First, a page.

From the April 2018 issue of Acoustic Guitar | BY ERIN MCKEOWN
I don’t know of a richer and more complicated term in American music than jazz. It can refer to a repertoire, a style of playing, or a historical moment and movement. It can label music thought to be high-minded or too difficult to understand and play. Sometimes it just makes clear a particular scale or rhythmic shade a player might reference.
In its most exciting form, I think of jazz as an expansive process. At its worst, it is the dreaded insult “jazzy,” referring to the hapless singer-songwriter who is both pretentious and middle-of-the-road. All of this might add up to a reluctance to engage with jazz in your own playing. But this lesson will show you a few simple—and satisfying—ways jazz can be applied to whatever music you like to write or play.
Rhythm Is Queen
For me, everything begins with rhythm. Here are three easy feels that I often use. Practice them until they become second nature, then try applying them to your favorite songs.
I call the first pattern “The Django,” after the legendary Gypsy jazz guitarist Django Reinhardt. As shown in Example 1a, play it in swung eighth notes—think long-short instead of even—accenting the “and” of each beat. I strive to make the distinction between the unaccented downbeat and the accented upbeat as musical as possible. The whole pattern should feel smooth and flow from bar line to bar line.
Speaking of smooth and flowing, for slower tempos I like to use what I call “The Freddie” (Example 1b). Inspired by Freddie Green, who was known for his masterly big-band comping with the Count Basie Orchestra, it’s really just a slower, more even Django, played with a silky, steady authority.
“The Brushes” (Example 1c) mimics a classic snare-drum pattern. While the Django and the Freddie can be played with a pick, I find the Brushes works best fingerstyle, with the flesh of your thumb on the downstrokes and your fingernails on the upstrokes.
Try all three of these rhythms first with muted strings to get the feel down, then experiment with different chord grips. You’ll find that muting with your right and left hand, palm and heel, will give you extra control and articulation.
Jazz is by nature a collaborative listening process that can happen with any number or combination of instruments. Since I’m often playing solo guitar, I developed an exercise to teach the fundamentals of a chordal/walking bass style. It also demonstrates another jazz element that can really open up your playing: approaching chords by chromatic runs either up or down to target chords.
In Example 2a, you’ll connect a I chord to a IV using the Brushes rhythm and open strings, then progress to the next key, and so on. Example 2b depicts another common chord progression—I–vi–II–V—and shows how you can use chromatic runs and half-step approaches to add flavor.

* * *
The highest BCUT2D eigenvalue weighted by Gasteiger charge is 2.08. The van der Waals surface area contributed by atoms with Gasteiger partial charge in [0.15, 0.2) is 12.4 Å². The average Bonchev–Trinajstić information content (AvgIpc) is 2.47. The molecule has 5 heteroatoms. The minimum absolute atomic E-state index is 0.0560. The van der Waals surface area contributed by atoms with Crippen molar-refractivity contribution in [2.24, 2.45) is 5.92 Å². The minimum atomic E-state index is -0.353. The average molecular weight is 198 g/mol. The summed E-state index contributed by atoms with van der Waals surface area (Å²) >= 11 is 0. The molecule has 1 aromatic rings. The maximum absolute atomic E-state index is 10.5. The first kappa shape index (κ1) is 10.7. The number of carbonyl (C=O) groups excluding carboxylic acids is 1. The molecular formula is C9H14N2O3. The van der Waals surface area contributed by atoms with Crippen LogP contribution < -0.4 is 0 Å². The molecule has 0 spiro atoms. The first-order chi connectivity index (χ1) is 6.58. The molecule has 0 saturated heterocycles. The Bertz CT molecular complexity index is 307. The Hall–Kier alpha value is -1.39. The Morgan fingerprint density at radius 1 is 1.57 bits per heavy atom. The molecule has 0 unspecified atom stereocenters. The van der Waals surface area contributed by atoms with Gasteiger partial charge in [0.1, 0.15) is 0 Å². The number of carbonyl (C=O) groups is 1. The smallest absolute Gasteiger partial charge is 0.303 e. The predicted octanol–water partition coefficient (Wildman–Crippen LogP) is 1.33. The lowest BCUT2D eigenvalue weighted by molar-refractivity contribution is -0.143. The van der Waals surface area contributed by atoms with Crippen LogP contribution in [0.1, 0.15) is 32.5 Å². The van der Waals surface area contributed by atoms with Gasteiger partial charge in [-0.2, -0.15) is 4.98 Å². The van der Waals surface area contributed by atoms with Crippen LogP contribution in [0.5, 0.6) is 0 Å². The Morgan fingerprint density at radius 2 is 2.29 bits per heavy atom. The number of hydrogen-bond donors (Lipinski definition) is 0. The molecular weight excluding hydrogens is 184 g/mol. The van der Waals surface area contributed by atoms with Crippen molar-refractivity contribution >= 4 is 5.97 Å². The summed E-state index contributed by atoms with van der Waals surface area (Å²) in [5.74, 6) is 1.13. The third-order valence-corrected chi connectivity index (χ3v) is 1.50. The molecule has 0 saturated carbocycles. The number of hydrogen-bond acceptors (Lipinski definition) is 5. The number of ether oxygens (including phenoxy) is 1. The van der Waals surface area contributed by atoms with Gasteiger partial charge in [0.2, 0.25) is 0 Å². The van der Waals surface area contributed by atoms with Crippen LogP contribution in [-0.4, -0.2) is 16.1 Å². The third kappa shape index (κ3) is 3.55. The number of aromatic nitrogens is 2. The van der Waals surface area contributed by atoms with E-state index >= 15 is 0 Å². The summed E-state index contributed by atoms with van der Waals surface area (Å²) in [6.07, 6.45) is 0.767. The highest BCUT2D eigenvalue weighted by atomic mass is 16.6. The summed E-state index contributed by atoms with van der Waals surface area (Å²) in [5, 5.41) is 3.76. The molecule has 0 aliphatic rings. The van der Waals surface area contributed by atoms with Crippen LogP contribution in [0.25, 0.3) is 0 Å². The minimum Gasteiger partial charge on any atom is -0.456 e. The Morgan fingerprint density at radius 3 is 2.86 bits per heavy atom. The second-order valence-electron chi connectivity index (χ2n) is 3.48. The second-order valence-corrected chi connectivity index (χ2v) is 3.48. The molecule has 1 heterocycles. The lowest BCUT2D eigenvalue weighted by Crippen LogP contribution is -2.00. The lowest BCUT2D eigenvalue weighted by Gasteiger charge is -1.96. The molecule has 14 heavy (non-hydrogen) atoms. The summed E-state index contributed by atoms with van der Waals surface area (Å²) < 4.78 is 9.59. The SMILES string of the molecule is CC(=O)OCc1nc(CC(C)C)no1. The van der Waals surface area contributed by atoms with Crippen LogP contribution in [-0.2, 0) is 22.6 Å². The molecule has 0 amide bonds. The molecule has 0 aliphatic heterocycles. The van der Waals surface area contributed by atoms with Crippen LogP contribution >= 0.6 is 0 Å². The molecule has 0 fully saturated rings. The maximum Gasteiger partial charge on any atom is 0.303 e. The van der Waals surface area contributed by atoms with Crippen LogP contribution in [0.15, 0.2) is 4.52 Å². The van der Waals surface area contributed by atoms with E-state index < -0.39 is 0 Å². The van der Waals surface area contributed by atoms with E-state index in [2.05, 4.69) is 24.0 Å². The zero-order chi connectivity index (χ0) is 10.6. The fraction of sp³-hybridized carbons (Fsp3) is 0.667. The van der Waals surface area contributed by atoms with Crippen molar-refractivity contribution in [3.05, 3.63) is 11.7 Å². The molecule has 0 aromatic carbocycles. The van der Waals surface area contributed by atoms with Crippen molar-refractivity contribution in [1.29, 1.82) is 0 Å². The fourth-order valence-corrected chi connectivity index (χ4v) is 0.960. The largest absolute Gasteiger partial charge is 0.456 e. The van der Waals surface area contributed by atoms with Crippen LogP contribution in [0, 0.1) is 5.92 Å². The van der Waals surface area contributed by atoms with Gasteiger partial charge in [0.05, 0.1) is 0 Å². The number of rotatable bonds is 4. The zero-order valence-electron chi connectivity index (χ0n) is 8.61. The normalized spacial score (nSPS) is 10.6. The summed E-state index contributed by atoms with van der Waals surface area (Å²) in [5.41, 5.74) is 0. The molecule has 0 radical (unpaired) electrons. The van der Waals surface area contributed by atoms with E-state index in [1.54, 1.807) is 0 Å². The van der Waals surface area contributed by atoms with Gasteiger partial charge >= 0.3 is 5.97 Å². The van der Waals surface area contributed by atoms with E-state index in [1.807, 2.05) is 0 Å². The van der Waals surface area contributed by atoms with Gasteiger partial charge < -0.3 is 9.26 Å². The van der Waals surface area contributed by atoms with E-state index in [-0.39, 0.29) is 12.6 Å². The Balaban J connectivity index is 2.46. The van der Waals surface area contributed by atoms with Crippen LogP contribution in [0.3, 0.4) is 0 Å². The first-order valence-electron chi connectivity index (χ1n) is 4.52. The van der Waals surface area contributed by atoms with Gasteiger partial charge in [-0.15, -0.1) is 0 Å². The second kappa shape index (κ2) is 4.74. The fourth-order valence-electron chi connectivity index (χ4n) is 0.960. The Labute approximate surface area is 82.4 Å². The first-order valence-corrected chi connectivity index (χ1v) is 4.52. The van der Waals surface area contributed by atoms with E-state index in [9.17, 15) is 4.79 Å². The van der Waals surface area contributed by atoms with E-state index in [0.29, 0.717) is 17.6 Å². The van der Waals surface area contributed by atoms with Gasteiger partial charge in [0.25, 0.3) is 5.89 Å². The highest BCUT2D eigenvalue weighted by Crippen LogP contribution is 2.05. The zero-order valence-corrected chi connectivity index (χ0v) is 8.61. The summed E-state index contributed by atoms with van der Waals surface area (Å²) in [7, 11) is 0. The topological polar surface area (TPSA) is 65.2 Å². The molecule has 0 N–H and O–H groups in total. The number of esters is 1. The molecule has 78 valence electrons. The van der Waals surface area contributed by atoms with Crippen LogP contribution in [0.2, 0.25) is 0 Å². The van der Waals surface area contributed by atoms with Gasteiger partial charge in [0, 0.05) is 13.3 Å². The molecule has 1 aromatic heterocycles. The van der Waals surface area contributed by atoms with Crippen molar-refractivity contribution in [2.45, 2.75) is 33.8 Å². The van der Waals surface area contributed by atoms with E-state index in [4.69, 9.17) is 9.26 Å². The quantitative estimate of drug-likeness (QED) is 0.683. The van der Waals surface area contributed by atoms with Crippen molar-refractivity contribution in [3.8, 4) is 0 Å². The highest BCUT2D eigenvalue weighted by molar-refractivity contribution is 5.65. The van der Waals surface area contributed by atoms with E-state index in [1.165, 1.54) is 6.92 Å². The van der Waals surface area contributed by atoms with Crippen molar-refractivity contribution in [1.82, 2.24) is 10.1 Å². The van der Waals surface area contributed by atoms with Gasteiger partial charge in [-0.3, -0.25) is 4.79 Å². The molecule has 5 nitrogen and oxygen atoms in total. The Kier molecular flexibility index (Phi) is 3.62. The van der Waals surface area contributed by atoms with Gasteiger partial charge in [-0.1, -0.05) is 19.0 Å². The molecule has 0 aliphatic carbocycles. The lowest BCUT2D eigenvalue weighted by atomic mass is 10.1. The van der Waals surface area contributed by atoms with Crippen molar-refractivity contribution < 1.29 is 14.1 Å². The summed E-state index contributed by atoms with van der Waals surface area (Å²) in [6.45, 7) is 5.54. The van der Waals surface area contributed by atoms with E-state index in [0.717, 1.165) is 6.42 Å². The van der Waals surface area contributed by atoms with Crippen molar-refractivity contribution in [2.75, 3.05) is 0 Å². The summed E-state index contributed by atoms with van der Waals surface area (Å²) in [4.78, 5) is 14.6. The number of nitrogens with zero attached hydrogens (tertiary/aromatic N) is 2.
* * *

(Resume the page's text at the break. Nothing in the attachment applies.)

6s, 7s, and 9s to Me
Another very easy way to bring some jazz to your playing is by adding notes to chords or melodies. The most common notes added are the major seventh, flatted seventh, major sixth, and major ninth. These chord forms are pretty basic, so the trick to skillfully using them is carefully considering where and how often you call them into service.
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One effective strategy is to add different notes to chords each time they come around in a progression. Example 3 is the same I–vi–II–V progression from Ex. 2, but with some chord variations thrown in. Plug in any of the three rhythms from Exs. 1a–c. And next time you’re composing a melody, try starting on the sixth or ninth of the chord, as opposed to any of the triadic notes, and see where this leads you.
The Chromatic Kitchen Sink
Jazz is most exciting to me when the musical choices of the players have an element of surprise. The place I want to feel this the most is in my lead playing. So more often than not, I throw the chromatic kitchen sink, if you will, at a melody. This means I will get from note to note by playing all the pitches in between—just a more rambunctious version of a passing tone, a note that is not in the diatonic scale but played briefly on the way to somewhere else. You don’t stay for too long, only long enough to bring a little surprise and instability to your line. Examples 4a and b are two flourishes I sometimes use at the end of my songs, like “Melody” and my cover of “Rhode Island Is Famous for You.”
I hope these simple techniques will give you confidence to add some new elements to your playing. If you try them with a spirit of curiosity and playfulness, I think they’ll bring you the same joy they bring me.
Erin McKeown is a musician, writer, and producer based in Massachusetts. erinmckeown.com